Junior Woodchucks: The movie starts with Huey, Dewey and Louie messing around with their marbles, and this becomes their super-power throughout the movie, even using them to separate Merlock from the lamp during the final fight.

Fasten your seatbelts: Launchpad’s most significant scene in the movie is in the first few minutes, when he of course crashes his plane. Knowing this was for the big screen, it seems the animators approached this as being the biggest crash they can do. It’s a big set piece, as the plane knocks over a bunch of pillars and causes all kinds of destruction.

Maid and maiden: For her wish, Webby wants a pet baby elephant, which she says is the one thing she’s always wanted. Okay, sure. Mrs. Beakeley is on hand for comic relief. While everyone else uses binoculars during their break-in on the money bin, Mrs. Beakeley uses her opera glasses.

In the Navy: You may have noticed that the movie is only 1 hour and 14 minutes. To hit the 80-minute mark for theatrical releases, they padded the runtime with 1951’s Dude Duck. It’s an unbelievably weird cartoon about Donald visiting a dude ranch along with a bunch of beautiful women (!). He wants to go horseback riding, but the horse would rather be ridden by the women. Dude Duck is not currently on Disney Plus, probably because of how horny it is.

Di-cringe: Yes, Dijon is culturally insensitive to a nightmarish degree. Even worse, the creators decided that out of all the new characters introduced in the movie, freakin’ Dijon would be the one to break out and become a recurring character in the next season of DuckTales. Not the smartest move.

Foul fowls: Merlock gets a heck of a backstory. He’s immortal, and he’s the genie’s former master. During that time, he used his wishes to cause the destruction of both Atlantis and Pompeii. Never mind that this wasn’t mentioned when Scrooge visited Atlantis in episode #38, “Aqua Ducks.”

Down in Duckburg: Gene the Genie never appeared again, except for a one-panel cameo in a Darkwing Duck comic. Let’s all hope he got adopted by some loving family.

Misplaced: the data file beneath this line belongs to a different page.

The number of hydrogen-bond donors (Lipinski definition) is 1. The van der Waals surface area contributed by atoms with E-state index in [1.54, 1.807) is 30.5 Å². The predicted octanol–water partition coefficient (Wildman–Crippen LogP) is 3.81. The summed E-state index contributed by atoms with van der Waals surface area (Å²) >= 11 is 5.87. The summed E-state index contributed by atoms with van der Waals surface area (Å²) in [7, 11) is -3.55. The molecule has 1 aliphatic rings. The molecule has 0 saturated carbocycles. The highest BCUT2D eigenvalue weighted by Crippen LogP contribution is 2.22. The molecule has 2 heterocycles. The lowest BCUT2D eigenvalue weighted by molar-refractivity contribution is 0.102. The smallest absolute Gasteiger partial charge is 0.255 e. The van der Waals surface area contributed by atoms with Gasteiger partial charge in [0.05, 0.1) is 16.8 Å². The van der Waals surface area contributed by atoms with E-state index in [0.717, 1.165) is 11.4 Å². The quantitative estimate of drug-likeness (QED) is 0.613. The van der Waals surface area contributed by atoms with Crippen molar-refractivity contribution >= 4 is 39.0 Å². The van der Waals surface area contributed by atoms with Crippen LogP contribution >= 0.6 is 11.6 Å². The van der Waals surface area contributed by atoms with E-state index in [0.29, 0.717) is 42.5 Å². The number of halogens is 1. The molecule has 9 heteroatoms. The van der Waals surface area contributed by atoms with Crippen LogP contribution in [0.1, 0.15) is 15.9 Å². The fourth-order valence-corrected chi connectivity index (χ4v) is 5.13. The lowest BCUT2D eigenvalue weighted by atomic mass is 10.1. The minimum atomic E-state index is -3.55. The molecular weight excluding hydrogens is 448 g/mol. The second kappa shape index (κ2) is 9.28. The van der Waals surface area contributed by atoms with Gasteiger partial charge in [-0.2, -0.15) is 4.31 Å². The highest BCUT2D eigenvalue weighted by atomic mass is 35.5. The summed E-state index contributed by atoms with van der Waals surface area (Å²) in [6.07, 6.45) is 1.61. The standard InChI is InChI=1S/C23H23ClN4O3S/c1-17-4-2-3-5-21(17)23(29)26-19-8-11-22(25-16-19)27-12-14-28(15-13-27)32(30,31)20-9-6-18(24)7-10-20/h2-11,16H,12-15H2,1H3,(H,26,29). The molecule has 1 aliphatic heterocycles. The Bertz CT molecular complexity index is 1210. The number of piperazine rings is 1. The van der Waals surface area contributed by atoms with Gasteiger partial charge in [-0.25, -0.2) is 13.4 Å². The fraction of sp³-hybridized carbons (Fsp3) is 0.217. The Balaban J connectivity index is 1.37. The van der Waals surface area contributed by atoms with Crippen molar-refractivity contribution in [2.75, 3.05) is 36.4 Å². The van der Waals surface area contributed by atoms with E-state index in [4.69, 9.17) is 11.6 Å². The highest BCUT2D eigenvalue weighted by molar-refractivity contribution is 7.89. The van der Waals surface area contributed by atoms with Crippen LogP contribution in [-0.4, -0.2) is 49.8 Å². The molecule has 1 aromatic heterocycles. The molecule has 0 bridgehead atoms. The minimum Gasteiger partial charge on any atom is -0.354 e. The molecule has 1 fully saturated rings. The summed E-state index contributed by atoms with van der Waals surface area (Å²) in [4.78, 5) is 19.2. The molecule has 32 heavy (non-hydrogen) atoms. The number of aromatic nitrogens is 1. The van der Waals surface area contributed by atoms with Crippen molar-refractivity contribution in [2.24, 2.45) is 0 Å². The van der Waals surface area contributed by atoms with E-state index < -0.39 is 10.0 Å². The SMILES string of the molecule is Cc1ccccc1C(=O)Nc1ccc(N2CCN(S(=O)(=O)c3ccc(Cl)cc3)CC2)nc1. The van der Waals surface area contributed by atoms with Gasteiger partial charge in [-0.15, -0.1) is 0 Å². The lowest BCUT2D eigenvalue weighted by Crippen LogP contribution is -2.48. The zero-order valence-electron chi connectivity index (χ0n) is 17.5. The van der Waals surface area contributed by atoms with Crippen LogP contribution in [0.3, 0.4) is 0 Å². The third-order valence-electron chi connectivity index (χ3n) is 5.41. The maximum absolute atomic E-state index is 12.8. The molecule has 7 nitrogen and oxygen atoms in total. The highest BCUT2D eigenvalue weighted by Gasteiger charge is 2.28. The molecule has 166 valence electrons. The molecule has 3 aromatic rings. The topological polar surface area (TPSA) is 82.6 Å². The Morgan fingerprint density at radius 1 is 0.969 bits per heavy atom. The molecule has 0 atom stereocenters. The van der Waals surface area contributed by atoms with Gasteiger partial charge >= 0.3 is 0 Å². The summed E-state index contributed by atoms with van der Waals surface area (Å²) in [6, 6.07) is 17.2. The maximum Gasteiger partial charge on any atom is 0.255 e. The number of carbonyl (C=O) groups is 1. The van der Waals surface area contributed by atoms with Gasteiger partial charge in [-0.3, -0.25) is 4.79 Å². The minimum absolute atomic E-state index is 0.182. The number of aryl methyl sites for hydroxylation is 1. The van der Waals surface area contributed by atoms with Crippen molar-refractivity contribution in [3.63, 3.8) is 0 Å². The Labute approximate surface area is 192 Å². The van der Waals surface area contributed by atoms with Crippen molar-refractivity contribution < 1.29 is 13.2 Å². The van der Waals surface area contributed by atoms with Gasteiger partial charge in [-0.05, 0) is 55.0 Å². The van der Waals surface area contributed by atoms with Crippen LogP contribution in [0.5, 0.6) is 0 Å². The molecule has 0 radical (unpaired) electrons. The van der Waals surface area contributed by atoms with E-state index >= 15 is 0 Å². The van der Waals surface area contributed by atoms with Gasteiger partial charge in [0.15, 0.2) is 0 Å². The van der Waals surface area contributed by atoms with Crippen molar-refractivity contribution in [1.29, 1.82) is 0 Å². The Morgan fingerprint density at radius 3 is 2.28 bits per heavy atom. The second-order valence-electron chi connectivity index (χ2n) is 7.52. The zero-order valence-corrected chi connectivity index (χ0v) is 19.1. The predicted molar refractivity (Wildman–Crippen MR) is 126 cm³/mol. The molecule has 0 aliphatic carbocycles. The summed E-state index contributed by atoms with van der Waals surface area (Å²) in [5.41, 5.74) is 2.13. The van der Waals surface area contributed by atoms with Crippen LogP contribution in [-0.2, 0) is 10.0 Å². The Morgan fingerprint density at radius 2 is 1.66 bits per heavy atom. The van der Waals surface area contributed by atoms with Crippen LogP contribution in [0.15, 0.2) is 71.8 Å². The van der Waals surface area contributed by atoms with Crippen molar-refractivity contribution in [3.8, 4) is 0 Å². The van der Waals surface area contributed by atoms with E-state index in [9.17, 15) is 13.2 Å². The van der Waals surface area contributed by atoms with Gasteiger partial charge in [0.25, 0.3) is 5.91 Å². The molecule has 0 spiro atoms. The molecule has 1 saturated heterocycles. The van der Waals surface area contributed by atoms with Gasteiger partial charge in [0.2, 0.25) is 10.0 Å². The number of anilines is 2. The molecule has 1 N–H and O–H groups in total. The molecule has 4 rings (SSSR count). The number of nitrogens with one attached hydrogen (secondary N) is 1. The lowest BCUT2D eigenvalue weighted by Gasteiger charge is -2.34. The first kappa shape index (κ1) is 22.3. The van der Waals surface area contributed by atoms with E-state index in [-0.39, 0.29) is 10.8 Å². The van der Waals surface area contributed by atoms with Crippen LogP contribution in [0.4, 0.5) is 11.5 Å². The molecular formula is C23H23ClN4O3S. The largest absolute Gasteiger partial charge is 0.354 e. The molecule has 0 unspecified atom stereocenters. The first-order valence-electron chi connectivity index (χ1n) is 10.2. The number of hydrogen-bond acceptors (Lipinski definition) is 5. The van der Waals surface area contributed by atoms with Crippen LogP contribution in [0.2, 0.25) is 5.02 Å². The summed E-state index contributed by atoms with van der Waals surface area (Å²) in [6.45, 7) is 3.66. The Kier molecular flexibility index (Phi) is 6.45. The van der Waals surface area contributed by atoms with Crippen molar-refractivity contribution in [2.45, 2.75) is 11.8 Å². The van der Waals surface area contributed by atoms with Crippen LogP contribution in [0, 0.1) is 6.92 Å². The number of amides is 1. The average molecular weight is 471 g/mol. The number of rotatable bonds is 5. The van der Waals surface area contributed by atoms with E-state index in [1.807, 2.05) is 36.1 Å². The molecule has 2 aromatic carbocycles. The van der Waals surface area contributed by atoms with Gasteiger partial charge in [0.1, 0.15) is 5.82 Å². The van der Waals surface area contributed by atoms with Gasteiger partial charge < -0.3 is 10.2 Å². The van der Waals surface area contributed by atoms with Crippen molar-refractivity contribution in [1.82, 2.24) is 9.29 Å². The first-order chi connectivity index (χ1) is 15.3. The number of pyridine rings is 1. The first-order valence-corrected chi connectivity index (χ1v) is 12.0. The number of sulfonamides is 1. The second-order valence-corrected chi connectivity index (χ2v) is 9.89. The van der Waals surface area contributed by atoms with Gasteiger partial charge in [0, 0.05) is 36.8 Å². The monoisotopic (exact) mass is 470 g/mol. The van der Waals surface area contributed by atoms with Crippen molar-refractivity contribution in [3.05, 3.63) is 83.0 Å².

Reference row: Let’s not forget that Scrooge and company met a genie (djinn) back in episode 12, “Master of the Djinn.” Also recall, however, that episode ended with the timeline being reset to where Scrooge and co. never actually found that lamp, and no one has any memories of that incident. And once again, stories about the djinn originated from ancient folklore, but popularized in the classic work 1,001 Arabian Nights, also known 1,001 Nights or just The Arabian Nights.

Thoughts upon this viewing: Of all the concepts they could have done for a DuckTales movie, why do another genie story? I’d rather see the ultimate clash of Scrooge versus the Beagle Boys and/or Glomgold on the big screen, but the filmmakers wanted this to be “entry-level” for newbies. That results in a simplistic story with a lot of running around and very little plot. On the plus side, the movie looks great for its mid-range (cheap?) budget. The scene where the money bin transforms into Merlock’s castle is especially eye-popping. So, the movie is entertaining but the best episodes of DuckTales have more story and adventure than this.

Next: Like a rock.

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Want more? Check out my new ongoing serial, THE SUBTERKNIGHTS, on Kindle Vella. A man searches for his missing sister in a city full of far-out technology and hidden dark magic. The first three chapters are FREE, so give it a shot! Click here for a list of all my books and serials.

About Mac McEntire

Author of CINE HIGH.